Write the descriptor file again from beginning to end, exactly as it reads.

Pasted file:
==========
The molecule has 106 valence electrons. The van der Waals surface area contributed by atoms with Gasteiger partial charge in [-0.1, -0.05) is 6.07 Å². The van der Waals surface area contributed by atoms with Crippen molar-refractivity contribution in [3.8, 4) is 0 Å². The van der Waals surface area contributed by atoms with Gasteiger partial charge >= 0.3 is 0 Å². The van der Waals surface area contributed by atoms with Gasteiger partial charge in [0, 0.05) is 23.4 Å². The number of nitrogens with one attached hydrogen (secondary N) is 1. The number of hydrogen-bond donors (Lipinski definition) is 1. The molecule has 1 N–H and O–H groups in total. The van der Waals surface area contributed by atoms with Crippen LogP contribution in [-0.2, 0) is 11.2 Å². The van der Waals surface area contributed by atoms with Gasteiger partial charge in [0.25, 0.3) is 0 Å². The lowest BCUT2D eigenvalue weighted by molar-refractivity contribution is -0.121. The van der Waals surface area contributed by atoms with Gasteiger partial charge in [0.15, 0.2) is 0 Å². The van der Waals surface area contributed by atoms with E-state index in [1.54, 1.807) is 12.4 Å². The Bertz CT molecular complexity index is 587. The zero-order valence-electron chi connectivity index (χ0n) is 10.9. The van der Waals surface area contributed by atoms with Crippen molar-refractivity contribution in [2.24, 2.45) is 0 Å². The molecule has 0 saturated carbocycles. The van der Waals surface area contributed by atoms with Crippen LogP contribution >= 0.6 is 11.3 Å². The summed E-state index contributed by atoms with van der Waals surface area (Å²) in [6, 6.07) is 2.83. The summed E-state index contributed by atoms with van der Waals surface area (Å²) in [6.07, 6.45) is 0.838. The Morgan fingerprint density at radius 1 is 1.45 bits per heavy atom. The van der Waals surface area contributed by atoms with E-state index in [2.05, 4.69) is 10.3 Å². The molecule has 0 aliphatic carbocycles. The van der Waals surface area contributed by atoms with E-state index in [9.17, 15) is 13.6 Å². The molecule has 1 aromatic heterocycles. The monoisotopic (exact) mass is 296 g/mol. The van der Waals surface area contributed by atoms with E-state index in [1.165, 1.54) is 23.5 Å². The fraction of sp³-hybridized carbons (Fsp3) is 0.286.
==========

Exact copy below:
The molecule has 106 valence electrons. The van der Waals surface area contributed by atoms with Gasteiger partial charge in [-0.1, -0.05) is 6.07 Å². The van der Waals surface area contributed by atoms with Crippen molar-refractivity contribution in [3.8, 4) is 0 Å². The van der Waals surface area contributed by atoms with Gasteiger partial charge >= 0.3 is 0 Å². The van der Waals surface area contributed by atoms with Gasteiger partial charge in [0, 0.05) is 23.4 Å². The number of nitrogens with one attached hydrogen (secondary N) is 1. The number of hydrogen-bond donors (Lipinski definition) is 1. The molecule has 1 N–H and O–H groups in total. The van der Waals surface area contributed by atoms with Crippen LogP contribution in [-0.2, 0) is 11.2 Å². The van der Waals surface area contributed by atoms with Gasteiger partial charge in [0.25, 0.3) is 0 Å². The lowest BCUT2D eigenvalue weighted by molar-refractivity contribution is -0.121. The van der Waals surface area contributed by atoms with Gasteiger partial charge in [0.15, 0.2) is 0 Å². The van der Waals surface area contributed by atoms with E-state index in [1.54, 1.807) is 12.4 Å². The Bertz CT molecular complexity index is 587. The zero-order valence-electron chi connectivity index (χ0n) is 10.9. The van der Waals surface area contributed by atoms with Crippen molar-refractivity contribution in [2.24, 2.45) is 0 Å². The molecule has 0 saturated carbocycles. The van der Waals surface area contributed by atoms with Crippen LogP contribution >= 0.6 is 11.3 Å². The summed E-state index contributed by atoms with van der Waals surface area (Å²) in [6, 6.07) is 2.83. The summed E-state index contributed by atoms with van der Waals surface area (Å²) in [6.07, 6.45) is 0.838. The Morgan fingerprint density at radius 1 is 1.45 bits per heavy atom. The van der Waals surface area contributed by atoms with E-state index in [2.05, 4.69) is 10.3 Å². The molecule has 0 aliphatic carbocycles. The van der Waals surface area contributed by atoms with E-state index in [9.17, 15) is 13.6 Å². The molecule has 1 aromatic heterocycles. The monoisotopic (exact) mass is 296 g/mol. The van der Waals surface area contributed by atoms with E-state index in [1.165, 1.54) is 23.5 Å². The fraction of sp³-hybridized carbons (Fsp3) is 0.286.